1 year ago
Last edited at 1:50PM on 1/26/2013
You're kind of answering your own question.
But relative to delinquency rates (acting outside the allowed norms of an environment) I'm not sure it's such a clear distinction between economic classes. In other words, it may be the same percentage among wealthy people who commit crimes - it's just that their crimes are more easily hidden or receive softer punishments because they tend more towards "white collar" crimes. There's fewer of them so they get noticed less. Also, sometimes they don't even get prosecuted though they certainly should. Sometimes that's because the laws are rigged to not criminalize their bad deeds. Sometimes it's because they are educated how to maneuver on the edges of the law. The people at HSBC that were facilitating loans to those committing drug crimes and terrorism won't be prosecuted because the DOJ is afraid to. That's ridiculously unjust but the people committing those drug crimes in the streets still might.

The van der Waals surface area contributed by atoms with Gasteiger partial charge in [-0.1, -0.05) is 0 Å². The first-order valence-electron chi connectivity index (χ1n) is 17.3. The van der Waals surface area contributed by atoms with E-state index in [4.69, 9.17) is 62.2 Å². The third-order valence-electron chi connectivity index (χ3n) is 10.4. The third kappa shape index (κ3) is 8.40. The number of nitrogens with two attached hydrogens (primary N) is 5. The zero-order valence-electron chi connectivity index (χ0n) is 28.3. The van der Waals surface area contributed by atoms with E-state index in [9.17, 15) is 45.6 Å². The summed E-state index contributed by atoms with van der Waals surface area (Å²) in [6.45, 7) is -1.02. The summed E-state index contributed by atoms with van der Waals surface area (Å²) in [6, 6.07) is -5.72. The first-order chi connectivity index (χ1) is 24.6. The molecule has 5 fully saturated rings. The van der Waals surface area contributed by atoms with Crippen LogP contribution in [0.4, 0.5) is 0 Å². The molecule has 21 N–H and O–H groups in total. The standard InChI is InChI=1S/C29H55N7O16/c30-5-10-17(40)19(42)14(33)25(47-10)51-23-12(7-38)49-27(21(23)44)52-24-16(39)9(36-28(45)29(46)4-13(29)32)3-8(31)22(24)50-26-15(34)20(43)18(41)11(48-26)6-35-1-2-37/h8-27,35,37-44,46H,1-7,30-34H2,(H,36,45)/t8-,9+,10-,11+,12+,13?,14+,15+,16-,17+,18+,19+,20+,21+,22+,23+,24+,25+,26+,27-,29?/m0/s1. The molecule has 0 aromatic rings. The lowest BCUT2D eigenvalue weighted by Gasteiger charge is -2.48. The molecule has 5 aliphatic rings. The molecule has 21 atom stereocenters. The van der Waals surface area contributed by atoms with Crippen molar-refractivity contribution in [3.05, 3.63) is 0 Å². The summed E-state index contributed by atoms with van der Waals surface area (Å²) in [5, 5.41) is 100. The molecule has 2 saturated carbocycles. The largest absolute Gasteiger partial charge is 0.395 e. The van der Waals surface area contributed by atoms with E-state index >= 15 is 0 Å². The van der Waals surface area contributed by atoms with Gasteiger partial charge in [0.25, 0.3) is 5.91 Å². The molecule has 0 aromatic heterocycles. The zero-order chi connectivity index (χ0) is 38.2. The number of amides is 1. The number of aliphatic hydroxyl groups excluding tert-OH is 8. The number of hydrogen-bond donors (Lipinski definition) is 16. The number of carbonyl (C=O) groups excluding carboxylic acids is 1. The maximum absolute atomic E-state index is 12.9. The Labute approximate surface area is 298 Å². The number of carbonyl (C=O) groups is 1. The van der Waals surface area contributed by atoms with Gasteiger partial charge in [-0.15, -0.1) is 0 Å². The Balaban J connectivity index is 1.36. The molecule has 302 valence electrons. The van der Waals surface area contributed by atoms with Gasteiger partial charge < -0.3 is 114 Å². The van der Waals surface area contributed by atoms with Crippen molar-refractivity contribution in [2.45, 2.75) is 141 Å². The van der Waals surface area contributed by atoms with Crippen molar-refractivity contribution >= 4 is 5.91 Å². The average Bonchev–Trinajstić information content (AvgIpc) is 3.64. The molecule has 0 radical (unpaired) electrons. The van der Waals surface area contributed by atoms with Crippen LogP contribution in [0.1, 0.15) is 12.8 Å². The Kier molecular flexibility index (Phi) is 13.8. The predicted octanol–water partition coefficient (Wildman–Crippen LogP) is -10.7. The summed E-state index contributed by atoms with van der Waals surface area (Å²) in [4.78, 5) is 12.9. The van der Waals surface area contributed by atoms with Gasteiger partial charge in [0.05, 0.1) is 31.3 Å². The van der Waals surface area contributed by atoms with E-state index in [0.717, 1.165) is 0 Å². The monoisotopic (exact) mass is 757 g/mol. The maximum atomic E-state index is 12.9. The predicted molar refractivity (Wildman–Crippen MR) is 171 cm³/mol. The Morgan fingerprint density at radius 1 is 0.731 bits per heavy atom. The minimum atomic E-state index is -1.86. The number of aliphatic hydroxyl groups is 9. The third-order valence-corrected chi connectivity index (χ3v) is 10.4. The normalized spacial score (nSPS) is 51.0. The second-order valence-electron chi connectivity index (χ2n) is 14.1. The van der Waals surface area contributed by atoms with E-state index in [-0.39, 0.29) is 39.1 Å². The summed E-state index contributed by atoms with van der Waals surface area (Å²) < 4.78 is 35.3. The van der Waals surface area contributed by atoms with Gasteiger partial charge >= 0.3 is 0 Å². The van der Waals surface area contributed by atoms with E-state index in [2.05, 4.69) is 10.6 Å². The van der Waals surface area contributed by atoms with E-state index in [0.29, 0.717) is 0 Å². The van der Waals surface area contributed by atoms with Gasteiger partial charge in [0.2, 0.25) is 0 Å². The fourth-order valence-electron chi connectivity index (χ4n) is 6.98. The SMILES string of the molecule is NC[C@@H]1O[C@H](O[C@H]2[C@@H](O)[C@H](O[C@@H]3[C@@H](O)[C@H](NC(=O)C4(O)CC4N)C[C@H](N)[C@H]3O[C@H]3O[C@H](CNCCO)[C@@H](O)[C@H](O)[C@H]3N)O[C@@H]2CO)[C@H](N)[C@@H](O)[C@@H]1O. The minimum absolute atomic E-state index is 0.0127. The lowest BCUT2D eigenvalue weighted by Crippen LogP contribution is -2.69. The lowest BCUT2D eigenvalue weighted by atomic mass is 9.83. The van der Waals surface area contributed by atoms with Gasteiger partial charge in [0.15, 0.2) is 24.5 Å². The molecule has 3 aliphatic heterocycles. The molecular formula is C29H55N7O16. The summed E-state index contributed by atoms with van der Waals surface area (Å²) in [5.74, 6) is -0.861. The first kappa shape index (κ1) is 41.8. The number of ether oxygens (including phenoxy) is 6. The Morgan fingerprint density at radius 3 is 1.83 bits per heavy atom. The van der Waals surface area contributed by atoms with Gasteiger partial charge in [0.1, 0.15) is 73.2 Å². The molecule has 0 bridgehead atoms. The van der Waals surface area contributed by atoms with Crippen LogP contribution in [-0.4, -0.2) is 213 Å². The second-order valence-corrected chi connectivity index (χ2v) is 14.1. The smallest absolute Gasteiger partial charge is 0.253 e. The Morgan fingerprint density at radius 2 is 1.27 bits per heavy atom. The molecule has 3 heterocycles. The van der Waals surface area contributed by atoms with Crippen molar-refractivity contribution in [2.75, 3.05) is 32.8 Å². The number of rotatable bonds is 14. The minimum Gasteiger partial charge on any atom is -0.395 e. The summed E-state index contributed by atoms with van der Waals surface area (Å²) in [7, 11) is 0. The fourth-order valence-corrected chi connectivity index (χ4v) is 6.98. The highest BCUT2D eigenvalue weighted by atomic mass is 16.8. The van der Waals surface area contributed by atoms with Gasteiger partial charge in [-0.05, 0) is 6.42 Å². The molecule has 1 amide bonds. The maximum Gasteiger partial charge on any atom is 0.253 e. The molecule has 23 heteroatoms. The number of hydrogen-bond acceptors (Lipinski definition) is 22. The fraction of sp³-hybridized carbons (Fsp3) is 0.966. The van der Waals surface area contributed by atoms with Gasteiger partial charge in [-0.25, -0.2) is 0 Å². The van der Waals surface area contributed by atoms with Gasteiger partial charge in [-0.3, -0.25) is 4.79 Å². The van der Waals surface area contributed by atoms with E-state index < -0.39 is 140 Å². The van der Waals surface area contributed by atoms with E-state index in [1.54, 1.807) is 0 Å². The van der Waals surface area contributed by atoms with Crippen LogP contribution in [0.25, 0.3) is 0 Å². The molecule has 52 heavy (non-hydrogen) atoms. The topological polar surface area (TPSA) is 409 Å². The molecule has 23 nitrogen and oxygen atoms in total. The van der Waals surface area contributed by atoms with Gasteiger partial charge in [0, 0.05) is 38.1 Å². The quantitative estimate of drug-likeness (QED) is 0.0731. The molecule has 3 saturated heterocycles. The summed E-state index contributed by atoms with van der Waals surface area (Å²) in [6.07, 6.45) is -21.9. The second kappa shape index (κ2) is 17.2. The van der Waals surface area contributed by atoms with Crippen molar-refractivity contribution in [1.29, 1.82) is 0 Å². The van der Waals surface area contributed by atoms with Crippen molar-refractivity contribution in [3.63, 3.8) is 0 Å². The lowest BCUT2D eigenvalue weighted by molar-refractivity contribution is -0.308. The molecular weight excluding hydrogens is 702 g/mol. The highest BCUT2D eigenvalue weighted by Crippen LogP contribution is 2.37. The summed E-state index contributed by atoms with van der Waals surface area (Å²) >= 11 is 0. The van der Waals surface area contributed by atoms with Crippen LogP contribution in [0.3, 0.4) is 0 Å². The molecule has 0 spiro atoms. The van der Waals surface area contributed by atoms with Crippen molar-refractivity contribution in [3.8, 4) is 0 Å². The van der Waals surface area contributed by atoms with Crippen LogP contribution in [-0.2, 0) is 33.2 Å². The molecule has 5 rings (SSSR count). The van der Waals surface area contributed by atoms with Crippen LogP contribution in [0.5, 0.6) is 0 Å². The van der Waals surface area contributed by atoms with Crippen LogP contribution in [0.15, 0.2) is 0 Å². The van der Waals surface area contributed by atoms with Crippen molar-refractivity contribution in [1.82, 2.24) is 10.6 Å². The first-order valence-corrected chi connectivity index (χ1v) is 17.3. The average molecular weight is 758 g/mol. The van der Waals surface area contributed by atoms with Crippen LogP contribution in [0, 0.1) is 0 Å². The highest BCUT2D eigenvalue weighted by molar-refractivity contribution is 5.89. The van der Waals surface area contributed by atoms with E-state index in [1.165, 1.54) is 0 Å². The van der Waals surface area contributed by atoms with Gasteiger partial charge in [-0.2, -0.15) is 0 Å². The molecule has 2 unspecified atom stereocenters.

144 has a good point, too, about conviction rates.
When growing up, the need of attention as a teen is high. Kids want to "belong" and when parents do not have the finance necessary to provide them with activities , they turn to attention from the same crowd, thus goes from there.....
Life is full of crime in the ghettos of america. If u grow up though all the influence its what u learn to do. Most turn to crime because its all they know to do for income. Its either that or working minimum wage. Or welfare. Those are means of hardly living at all. Noone asks to be born poor. Not an excuse to cause harm to others but if this whole country were poor there would be crime everywhere.
We are shaped by the environment we're raised in. Kids from poor neighborhoods are stuck on the outside while looking at better lives they think they can't have. Parents are mostly uneducated, underachievers, with low paying jobs, not good role models for these kids. These factors (and more) result in higher crime rates, gang families, and a lot of kids without the social skills or educational opportunities to improve their situations. There are many books and ongoing research on this subject, far more than can fit here. I hope this gives you a brief but useful overview.